The Treaty, he then suggests, in a nice metaphor:

is a bit like Mt Ruapehu in New Zealand’s physical landscape. It dominates the skyline of a significant area of the country, though it is often clouded over. There are ways around it, but people constantly want to climb it. It can be hot, or cold. It can erupt unexpectedly (at 277).

Not everyone will accept all Palmer ’s observations, of course. Some will question his related suggestions that the place of the Treaty in our law should be stabilised and that greater certainty should be established concerning its meaning. It might be argued in reply that the place and meaning of the Treaty never could be stabilised, any more than we could stabilise the meaning of our history. And some would take the view that lack of certainty in the Treaty’s status, and in its meaning, can be just as useful. Uncertainty brings flexibility. It can produce different plausible interpretations for the text in different contexts, and for different people. And this kind of elasticity, the argument might run, can be even more helpful in finessing the differences within a nation than the adoption of one orthodox meaning with which significant sections of the population would inevitably disagree.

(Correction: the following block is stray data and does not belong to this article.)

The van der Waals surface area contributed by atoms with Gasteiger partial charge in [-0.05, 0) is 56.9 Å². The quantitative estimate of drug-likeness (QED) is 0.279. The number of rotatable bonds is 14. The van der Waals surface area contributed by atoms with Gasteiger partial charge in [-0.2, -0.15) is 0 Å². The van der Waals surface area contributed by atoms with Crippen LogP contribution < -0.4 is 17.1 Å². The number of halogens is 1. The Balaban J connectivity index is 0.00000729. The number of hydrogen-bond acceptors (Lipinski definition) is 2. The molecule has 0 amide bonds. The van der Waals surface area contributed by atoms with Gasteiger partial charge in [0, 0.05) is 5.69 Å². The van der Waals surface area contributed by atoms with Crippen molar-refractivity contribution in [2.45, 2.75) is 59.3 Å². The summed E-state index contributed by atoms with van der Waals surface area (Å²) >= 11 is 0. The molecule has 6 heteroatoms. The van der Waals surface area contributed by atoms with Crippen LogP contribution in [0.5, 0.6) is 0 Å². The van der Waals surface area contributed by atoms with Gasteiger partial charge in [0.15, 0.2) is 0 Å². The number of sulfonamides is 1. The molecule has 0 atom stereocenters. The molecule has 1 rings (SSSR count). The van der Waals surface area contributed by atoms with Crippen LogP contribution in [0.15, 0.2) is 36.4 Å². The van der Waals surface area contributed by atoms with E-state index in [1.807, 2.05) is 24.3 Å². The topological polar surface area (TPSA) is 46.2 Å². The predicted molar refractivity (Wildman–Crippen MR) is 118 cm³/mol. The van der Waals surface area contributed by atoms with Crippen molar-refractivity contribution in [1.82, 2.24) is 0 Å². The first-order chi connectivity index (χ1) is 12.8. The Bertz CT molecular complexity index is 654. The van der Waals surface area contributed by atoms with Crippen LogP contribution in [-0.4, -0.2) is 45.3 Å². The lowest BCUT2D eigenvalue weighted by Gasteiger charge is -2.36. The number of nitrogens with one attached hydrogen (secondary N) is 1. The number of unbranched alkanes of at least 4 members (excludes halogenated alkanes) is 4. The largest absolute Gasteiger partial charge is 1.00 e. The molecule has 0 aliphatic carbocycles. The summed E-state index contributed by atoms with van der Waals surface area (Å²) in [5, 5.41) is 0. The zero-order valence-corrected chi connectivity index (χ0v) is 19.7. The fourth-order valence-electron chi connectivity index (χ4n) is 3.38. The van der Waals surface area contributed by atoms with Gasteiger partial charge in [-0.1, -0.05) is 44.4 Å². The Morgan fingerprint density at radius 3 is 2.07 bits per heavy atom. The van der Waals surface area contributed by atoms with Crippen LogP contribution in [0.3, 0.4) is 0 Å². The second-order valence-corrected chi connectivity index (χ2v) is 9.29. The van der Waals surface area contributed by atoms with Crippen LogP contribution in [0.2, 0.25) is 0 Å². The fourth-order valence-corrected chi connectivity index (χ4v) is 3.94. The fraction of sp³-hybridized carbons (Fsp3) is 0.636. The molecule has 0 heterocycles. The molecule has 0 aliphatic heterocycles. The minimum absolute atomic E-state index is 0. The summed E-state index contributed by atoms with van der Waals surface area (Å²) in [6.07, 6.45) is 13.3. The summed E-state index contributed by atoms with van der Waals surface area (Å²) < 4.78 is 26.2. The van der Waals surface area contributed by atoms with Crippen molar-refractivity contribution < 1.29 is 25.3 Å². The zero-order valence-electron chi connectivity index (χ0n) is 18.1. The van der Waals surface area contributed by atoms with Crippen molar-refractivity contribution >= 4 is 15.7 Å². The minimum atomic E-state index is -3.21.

One might also question Palmer ’s claim that it is “inevitable that the courts will give greater legal force to the Treaty” (at 25). Indeed they may, but is this really “inevitable”? Political trends can go suddenly into reverse. Much will depend on the future composition of the New Zealand judiciary, on the politics of the judicial appointment process, and perhaps on the future makeup of the New Zealand population as a whole.

This is a rich book. I was greatly informed by reading it. It fully deserves

The Treaty of Waitangi in New Zealand’s Law and Constitution


the J F Northey law book prize for 2009. It stands beside McHugh’s work on the common law of customary rights, and on British colonial practice, to provide comprehensive cover of those legal propositions on the rights of Māori that are now likely to find acceptance in the New Zealand courts. It shows Matthew Palmer to be in the first rank of our constitutional scholars, whose numbers could be counted on the fingers of one hand.

John Dawson, Faculty of Law, University of Otago.